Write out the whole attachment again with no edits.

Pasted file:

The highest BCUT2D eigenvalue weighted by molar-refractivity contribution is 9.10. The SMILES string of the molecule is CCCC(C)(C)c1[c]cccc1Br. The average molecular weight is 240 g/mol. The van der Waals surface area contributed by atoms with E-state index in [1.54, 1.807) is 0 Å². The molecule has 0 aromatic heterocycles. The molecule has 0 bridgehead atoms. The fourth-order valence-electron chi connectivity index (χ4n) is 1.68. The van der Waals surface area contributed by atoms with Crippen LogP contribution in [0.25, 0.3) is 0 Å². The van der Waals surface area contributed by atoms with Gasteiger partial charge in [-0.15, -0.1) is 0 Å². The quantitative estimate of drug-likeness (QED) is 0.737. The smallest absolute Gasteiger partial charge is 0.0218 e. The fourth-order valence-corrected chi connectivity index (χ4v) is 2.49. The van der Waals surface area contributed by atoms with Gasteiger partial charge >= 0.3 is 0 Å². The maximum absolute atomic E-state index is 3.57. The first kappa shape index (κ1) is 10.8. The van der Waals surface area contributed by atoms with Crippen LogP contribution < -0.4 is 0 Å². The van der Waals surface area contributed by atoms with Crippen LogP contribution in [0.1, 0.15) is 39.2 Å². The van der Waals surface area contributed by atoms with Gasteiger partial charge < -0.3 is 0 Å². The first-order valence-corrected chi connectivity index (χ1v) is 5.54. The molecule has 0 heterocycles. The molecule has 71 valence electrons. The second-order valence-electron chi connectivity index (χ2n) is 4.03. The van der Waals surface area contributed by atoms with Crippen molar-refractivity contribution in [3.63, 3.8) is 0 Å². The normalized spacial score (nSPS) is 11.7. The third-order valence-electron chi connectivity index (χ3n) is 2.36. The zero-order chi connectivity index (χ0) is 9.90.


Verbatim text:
The highest BCUT2D eigenvalue weighted by molar-refractivity contribution is 9.10. The SMILES string of the molecule is CCCC(C)(C)c1[c]cccc1Br. The average molecular weight is 240 g/mol. The van der Waals surface area contributed by atoms with E-state index in [1.54, 1.807) is 0 Å². The molecule has 0 aromatic heterocycles. The molecule has 0 bridgehead atoms. The fourth-order valence-electron chi connectivity index (χ4n) is 1.68. The van der Waals surface area contributed by atoms with Crippen LogP contribution in [0.25, 0.3) is 0 Å². The van der Waals surface area contributed by atoms with Gasteiger partial charge in [-0.15, -0.1) is 0 Å². The quantitative estimate of drug-likeness (QED) is 0.737. The smallest absolute Gasteiger partial charge is 0.0218 e. The fourth-order valence-corrected chi connectivity index (χ4v) is 2.49. The van der Waals surface area contributed by atoms with Gasteiger partial charge >= 0.3 is 0 Å². The maximum absolute atomic E-state index is 3.57. The first kappa shape index (κ1) is 10.8. The van der Waals surface area contributed by atoms with Crippen LogP contribution < -0.4 is 0 Å². The van der Waals surface area contributed by atoms with Crippen LogP contribution in [0.1, 0.15) is 39.2 Å². The van der Waals surface area contributed by atoms with Gasteiger partial charge < -0.3 is 0 Å². The first-order valence-corrected chi connectivity index (χ1v) is 5.54. The molecule has 0 heterocycles. The molecule has 71 valence electrons. The second-order valence-electron chi connectivity index (χ2n) is 4.03. The van der Waals surface area contributed by atoms with Crippen molar-refractivity contribution in [3.63, 3.8) is 0 Å². The normalized spacial score (nSPS) is 11.7. The third-order valence-electron chi connectivity index (χ3n) is 2.36. The zero-order chi connectivity index (χ0) is 9.90.